Look at www.cancer.gov, while not providing health care insurance benefits, at least promotes finding information by type of cancer. http://www.Cancer.gov has a taxonomy that is faceted in that it is organized by types of cancer. Here is a good example of taxonomy at work and an example of what taxonomy can do to help make these interfaces simpler and more friendly to its audience.

I am a fan of faceted taxonomies, but now I am of the belief that simply categorizing a term to a canonical form might be sufficient, because it captures the context of the term in one moment in time. But as many as 80% categories of knowledge are predictable based on our shared knowledge and can be suggested as part of the web interface design process.   But taxonomies also need to friendly to user terminology.  Who cares if an office visit to the doctor is called “Wellness Visit” “Routine Visit”  or “A day at the beach” as long as the terms link back to the same basic concept.

Is taxonomy dead. Old style authoritarian taxonomies are gone, but taxonomies as capturing models of how we think are very much alive and very necessary to improve public access to important information. Words matter. Long live taxonomy!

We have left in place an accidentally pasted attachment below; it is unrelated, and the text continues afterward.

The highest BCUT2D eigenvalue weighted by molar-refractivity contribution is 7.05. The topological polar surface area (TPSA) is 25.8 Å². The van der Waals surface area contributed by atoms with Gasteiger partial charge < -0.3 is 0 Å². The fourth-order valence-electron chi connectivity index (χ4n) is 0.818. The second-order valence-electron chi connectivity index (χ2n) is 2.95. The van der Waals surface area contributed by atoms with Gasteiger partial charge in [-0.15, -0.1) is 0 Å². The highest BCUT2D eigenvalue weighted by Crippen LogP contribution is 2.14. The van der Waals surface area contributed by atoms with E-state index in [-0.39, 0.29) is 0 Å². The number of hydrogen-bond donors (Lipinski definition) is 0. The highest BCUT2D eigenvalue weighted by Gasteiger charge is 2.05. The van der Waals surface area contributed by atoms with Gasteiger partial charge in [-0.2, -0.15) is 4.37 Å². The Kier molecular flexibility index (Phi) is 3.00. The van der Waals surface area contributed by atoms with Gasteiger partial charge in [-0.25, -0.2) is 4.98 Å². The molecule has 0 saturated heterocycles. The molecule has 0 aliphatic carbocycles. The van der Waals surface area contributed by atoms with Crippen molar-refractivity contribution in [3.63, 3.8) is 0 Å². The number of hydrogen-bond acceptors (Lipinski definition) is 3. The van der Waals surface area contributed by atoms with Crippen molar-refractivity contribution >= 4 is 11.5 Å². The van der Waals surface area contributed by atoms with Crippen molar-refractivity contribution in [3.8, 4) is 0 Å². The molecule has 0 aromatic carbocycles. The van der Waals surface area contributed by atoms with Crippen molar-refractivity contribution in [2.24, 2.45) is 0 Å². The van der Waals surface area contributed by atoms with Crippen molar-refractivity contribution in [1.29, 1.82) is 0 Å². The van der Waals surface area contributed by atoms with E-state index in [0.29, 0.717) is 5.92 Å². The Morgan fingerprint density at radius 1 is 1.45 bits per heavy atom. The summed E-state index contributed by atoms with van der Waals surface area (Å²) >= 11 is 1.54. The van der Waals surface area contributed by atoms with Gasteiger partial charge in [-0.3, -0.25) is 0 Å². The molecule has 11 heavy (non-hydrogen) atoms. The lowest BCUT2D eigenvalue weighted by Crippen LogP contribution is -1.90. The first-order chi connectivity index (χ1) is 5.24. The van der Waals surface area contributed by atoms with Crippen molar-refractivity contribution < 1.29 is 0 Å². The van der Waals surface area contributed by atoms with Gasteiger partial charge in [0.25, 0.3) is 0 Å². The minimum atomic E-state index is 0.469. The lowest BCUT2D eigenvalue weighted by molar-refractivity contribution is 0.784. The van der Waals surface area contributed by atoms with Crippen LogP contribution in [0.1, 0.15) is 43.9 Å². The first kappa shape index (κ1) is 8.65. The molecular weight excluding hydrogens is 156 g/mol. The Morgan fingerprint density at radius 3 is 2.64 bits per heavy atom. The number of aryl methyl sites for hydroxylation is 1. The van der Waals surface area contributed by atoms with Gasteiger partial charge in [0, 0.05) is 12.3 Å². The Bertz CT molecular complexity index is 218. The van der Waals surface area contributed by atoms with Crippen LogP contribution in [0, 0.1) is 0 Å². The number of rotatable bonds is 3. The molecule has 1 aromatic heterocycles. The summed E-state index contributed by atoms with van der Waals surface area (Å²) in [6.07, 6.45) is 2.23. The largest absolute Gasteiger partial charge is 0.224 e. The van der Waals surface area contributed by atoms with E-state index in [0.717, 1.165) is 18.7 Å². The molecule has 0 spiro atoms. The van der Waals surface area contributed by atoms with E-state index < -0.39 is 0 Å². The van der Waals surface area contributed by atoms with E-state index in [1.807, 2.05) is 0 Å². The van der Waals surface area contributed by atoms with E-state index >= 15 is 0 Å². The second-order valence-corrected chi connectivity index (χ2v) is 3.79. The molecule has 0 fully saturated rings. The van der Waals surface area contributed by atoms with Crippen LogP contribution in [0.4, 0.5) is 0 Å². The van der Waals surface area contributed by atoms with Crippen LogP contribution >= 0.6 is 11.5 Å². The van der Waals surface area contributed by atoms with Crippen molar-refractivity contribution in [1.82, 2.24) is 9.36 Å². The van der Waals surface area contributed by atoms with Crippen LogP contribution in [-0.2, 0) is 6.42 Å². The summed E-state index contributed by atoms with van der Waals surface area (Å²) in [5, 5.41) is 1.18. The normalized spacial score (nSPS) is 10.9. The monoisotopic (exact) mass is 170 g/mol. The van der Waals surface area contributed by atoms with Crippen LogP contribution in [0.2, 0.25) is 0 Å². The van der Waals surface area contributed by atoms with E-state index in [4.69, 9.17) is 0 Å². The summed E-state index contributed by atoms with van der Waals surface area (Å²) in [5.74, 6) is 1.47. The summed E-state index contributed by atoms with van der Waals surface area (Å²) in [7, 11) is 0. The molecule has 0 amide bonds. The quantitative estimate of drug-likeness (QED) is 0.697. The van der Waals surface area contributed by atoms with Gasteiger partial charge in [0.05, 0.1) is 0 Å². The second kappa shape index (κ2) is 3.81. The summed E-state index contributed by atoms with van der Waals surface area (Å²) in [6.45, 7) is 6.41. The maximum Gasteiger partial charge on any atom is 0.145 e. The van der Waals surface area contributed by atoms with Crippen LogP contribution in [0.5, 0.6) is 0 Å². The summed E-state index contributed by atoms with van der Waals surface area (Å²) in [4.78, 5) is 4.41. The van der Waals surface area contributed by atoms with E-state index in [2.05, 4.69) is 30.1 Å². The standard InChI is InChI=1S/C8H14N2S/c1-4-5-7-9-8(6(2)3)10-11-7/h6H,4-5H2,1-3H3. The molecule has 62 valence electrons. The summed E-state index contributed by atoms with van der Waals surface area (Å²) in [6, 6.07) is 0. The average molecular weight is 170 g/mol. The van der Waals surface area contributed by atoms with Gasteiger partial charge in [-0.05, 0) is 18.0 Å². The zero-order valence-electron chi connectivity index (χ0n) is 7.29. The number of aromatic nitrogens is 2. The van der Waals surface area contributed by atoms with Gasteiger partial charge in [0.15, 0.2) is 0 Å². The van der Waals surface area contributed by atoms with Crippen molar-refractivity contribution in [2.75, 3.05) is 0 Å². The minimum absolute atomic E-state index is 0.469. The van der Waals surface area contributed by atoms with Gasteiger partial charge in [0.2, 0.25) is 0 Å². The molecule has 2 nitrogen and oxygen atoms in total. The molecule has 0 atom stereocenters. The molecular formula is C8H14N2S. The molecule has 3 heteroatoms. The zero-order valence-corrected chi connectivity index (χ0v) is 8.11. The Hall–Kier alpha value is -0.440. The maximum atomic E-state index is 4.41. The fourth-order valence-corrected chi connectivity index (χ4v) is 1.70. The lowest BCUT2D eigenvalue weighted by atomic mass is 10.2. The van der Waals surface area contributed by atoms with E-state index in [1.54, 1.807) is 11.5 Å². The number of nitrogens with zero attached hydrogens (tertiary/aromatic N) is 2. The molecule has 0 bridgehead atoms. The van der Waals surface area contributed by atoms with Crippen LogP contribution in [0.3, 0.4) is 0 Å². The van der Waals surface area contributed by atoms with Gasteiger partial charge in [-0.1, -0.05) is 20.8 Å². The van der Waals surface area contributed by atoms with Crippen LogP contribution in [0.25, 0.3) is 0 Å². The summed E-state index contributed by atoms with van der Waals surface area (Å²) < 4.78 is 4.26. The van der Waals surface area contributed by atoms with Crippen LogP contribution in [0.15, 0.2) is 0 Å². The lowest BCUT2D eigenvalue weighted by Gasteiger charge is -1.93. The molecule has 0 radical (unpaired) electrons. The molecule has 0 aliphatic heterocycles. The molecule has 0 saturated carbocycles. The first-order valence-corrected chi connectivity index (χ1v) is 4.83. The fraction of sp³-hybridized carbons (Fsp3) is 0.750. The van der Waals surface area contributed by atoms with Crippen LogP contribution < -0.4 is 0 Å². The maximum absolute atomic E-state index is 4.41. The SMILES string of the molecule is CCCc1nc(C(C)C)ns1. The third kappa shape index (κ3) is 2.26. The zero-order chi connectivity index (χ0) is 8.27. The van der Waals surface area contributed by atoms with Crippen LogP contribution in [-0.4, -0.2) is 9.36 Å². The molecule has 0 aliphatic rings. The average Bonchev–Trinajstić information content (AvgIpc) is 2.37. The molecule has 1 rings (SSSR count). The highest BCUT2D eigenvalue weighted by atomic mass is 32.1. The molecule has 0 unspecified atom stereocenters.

A pdf version of this article will be available on website  http://www.SynecdocheConsulting.com

Taxonomy Building In Process

During the 2001 recession,  I decided to teach again.   After 15 years as a taxonomist and business systems analyst,  I returned to an earlier career.  I love teaching and learning about social studies  and public policy.   But my skills as a taxonomist infused my teaching.   I became a fan of Bloom’s taxonomy.   Listing facts is  step 1 on Bloom’s taxonomy, sorting is step 2, Categorizing is step 4, Analysis is step 5, Empathy is step 6 and Synthesis is step 7.    And you have to move through each step to move on to the next.      I developed a treasure chest of graphic organizers  tools that I used with my students.  But I also discovered that I was a taxonomist/ontologist , and when I was given a chance to return to taxonomy work for online systems and to learn semantic web and autoclassification, I jumped at the chance.   This blog is to provide information about the work of building a taxonomies in this brave new world of social networks, XFN, RDF, subject, object, predicate.